Full Side Plank Pose is an advanced variation of Side Plank (Vasisthasana) that will challenge your mind and your muscles. This variation, with the top leg raised, requires open hips and flexible hamstrings, as well as a very strong core.
This pose is sometimes referred to as "Split Sage" or "Full Sage." Because it requires a lot of strength and power, it is often practiced in the earlier stages of a yoga class, when the body is vigorous and the mind is eager.
Benefits of Full Side Plank Pose
This pose strengthens your forearms, wrists, shoulders, and spine. It increases flexibility in the wrists and stretches the hips, hamstrings, and feet. This pose also strengthens and tones all of the core muscles, including the abdominal muscles and lower back. It improves balance, full-body coordination, and grace. It also regulates your ability to concentrate and focus, and is often used as a preparation for other challenging arm balances.
Because of my yoga practice, I recognize that I don’t have to react. There’s a conscious awareness that kicks in.
Do not practice this pose if you have an arm, shoulder, or wrist injury. Full Side Plank requires a lot of strength to be performed correctly. It is very easy to injure yourself if you move into the pose too soon. If you do not yet have the strength to do the pose in proper alignment, practice a modified version until you can support your full bodyweight correctly. Always work within your own range of limits and abilities. If you have any medical concerns, talk with your doctor before practicing yoga.
- Begin in Downward-Facing Dog (Adho Mukha Svanasana). Lower your hips and shift your weight forward to come into Plank Pose (the top of a push-up). Keep your palms flat, body extended, and your legs straightened, reaching through your heels.
- Step your feet together and press your weight down through your right hand and forearm. Then roll your body to the right, balancing on the outer edge of your right foot. Stack your left foot on top of your right foot, and keep your legs straight.
- Bend your left knee in toward your chest. Reach along the inside of your left thigh and clasp your left big toe with the first two fingers and thumb of your left hand. Stay here until you feel fully balanced and confident.
- When you feel steady and comfortable, begin to straighten your left leg, reaching your left heel up toward the ceiling. Work toward bringing your left leg perpendicular to the floor.
- Keep your chest open with your left shoulder stacked over your right shoulder. Bring your body — head, shoulders, hips, and heels — into one straight line. Turn your gaze up to your top thumb. Press down through your bottom index finger.
- Engage your abdominal muscles to help keep your body steady. Feel the muscles across your shoulder blades flex. Firm your thighs and press your bottom heel firmly onto the floor.
- Hold for up to 30 seconds. Exhale as you lower your leg and slowly return to Plank Pose, then move into Downward-Facing Dog. Repeat on the opposite side. After having completed both sides, rest in Child’s Pose (Balasana).
Modifications & Variations
When practiced in correct alignment, Full Side Plank will build arm and core strength quickly. Since it’s such a challenging pose, even experienced students will be unlikely to require a more advanced version. Try these simple changes to find the variation that is suitable for you:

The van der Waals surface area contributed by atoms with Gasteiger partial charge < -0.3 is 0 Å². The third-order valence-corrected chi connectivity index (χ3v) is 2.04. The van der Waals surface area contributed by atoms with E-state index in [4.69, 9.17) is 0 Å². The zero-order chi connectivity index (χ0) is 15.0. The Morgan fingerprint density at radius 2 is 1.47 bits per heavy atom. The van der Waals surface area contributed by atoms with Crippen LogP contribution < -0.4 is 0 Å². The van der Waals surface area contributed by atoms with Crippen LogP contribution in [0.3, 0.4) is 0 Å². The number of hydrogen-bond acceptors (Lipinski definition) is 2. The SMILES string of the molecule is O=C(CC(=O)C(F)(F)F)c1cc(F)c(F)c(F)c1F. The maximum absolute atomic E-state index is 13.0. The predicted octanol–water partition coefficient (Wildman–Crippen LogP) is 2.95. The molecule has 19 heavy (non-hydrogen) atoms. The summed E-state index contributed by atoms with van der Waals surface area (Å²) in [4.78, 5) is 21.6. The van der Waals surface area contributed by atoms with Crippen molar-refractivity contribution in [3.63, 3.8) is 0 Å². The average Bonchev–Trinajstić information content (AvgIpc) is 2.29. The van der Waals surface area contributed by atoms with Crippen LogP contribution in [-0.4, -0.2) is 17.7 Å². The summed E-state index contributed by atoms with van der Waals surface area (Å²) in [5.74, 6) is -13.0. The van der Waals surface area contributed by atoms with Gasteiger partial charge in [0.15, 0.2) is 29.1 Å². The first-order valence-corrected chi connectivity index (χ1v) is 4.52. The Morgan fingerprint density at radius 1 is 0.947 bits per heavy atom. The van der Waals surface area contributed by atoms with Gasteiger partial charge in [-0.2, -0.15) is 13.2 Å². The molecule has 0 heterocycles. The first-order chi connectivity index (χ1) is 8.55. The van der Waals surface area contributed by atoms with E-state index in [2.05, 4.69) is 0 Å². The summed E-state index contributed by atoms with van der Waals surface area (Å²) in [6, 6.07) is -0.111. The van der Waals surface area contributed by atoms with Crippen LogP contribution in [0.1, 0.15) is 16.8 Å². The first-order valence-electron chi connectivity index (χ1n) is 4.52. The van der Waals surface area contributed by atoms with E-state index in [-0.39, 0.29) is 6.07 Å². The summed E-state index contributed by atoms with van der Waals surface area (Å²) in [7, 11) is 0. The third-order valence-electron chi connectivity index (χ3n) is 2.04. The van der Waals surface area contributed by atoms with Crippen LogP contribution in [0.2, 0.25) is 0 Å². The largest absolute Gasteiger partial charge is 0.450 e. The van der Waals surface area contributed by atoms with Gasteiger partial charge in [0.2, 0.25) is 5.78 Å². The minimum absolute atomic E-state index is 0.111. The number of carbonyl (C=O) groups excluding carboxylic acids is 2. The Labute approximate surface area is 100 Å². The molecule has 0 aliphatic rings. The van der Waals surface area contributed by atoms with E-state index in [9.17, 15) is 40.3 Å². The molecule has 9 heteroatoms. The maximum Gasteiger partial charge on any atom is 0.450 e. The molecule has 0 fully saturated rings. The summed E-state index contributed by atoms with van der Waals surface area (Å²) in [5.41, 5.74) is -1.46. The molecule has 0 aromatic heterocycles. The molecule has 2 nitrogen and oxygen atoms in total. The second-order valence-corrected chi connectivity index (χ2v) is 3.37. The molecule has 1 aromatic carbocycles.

- Practice Side Plank Pose with your leg lowered until you have enough strength and balance to feel comfortable holding the pose for 30 seconds. If it is difficult to practice Side Plank, bring your bottom leg’s knee and shin to the mat until you have enough strength to fully support your bodyweight.
- More advanced students can bring the top leg into Half Lotus by placing the top foot in the opposite hip crease. Then reach the top arm behind the body and clasp the toes of the top foot. This challenging variation is called Sage Half Bound Lotus Pose.
Practicing Full Side Plank Pose will add a challenging twist to your regular yoga routine. It's important to make sure you're performing the pose with correct alignment. Otherwise, it’s very easy to injure your shoulders, elbows, and wrists. Keep the following information in mind when practicing this pose:
- The foundational alignment for this pose is found in Side Plank (Vasisthasana), Mountain Pose (Tadasana), and Plank Pose (Kumbhakasana). Thoroughly review the iSport guides for these poses before practicing Full Side Plank!
- To learn the correct weight distribution in the pose, practice it with the sole of your bottom foot pressing against a wall.
- If your arms and shoulders start to feel fatigued, you will lose the integrity of the pose. Back off for a while and be careful not to over-strain your body when trying to reach the full expression of the pose.
- Do not try to use brute strength to muscle your way into the pose — this will cause you to overuse your shoulders and wrists. Instead, think of your body as one compact force. Utilize the muscles of your legs, abdomen, and back with equal effort as your arms.
Build Strength & Power
Full Side Plank Pose demands as much inner strength as it does physical power. Remember to stay present with the challenge in the moment. If you strive for a particular outcome, you will lose your focus and will very likely get frustrated. Calm your mind and bring your attention to the pose that you're currently in, not the pose you wish you were in. By relaxing into your present circumstances, you'll be able to discover peace and ease even in the most challenging poses.